OSGi tries to solve the packaging problem by introducing so many bits and pieces of the system, replicated over and over in multiple places. It's supposed to make tooling be the mechanism for solving dependency problems, yet its not part of the development process in such a way that the dependency graph is always visible.
That's what is actually needed. Dependencies should be a primary thing as part of the development process, and development time dependencies should not become the deployment time dependencies.
On Sep 6, 2013, at 10:22 PM, Tim Boudreau <niftiness at gmail.com> wrote:
> We've worked together and I respect your judgement. That said, I have to disagree pretty strongly with the idea of *not* enforcing that dependencies be a directed acyclic graph as the default.
> Fundamentally, if you are developing two things, and there is a circular dependency between them, you do not have *two* things - you have one thing which you enjoy pretending is two. If neither can exist without the other, their independence is in illusion.
> I agree that sometimes you need that sort of thing, dealing with legacy software and so forth. Not too long ago, I did some detangling of a project for a company that could only compile their software if they compiled against (and shipped) two historical versions of their own product, and not a soul there actually knew what got loaded and linked at runtime. Terrifying but true.
> But that being the default is the source of a *lot* of problems. And having to understand dependencies teaches understanding of dependencies, which affects how developers think about designing software.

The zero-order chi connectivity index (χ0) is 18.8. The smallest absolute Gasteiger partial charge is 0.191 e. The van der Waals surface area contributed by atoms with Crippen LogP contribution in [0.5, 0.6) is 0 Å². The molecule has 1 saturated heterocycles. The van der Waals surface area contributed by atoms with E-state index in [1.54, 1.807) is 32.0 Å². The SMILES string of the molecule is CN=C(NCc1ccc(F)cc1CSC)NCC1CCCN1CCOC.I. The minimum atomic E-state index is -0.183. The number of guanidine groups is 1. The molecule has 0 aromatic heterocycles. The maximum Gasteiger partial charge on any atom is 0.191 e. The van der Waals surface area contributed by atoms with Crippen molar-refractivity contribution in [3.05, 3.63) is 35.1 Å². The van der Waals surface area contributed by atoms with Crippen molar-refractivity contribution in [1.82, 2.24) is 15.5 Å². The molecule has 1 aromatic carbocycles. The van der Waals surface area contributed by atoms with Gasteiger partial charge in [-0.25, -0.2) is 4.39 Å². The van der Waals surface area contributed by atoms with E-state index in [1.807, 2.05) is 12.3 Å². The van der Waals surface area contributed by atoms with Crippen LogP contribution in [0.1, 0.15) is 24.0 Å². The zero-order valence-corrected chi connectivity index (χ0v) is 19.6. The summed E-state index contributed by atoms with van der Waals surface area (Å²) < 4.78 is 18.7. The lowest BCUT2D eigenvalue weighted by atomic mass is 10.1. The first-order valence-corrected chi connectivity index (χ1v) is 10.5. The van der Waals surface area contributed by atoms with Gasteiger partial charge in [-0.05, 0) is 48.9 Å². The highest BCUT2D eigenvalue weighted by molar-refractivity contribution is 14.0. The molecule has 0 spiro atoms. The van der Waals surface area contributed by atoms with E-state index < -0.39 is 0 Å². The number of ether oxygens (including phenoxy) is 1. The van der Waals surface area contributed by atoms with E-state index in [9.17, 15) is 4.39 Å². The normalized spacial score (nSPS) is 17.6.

> And explicit, non-cyclical dependencies make possible - trivial, even - very useful sorts of static analysis.
> I've developed a similar attitude toward Maven. Flexibility can be harmful, especially when there's no obvious right way to do things - it gives you enough rope to hang yourself. I've seen so many Make and Ant based projects where there was only one person in the organization who understood how their build system worked. Maven is inflexible in the extreme - there's a lot I really dislike about it. But it is utterly unambiguous.
> Managed dependencies are like that. You *want* inflexibility as a default. Sure, you also want the ability to write your own classloader (IMO, bytecode-over-the-wire is still one of the actually interesting things about Java) and do what you want - the occasions are rare, but when you need it, you need it. But even when you *do* need it, what are you loading those classes *from*? If it's non-trivial and you want it to work, you need...its dependencies! So I suspect even when you're doing wild-west classloading, there are still benefits to having this stuff be explicit and unambiguous.
> I understand that for a lot of people, this JSR is about making the JDK leaner and meaner. But I think there are opportunities here to do things that dramatically reduce the maintenance cost of new software written in Java, and it would be a pity not to seize the opportunity to kill two birds with one stone.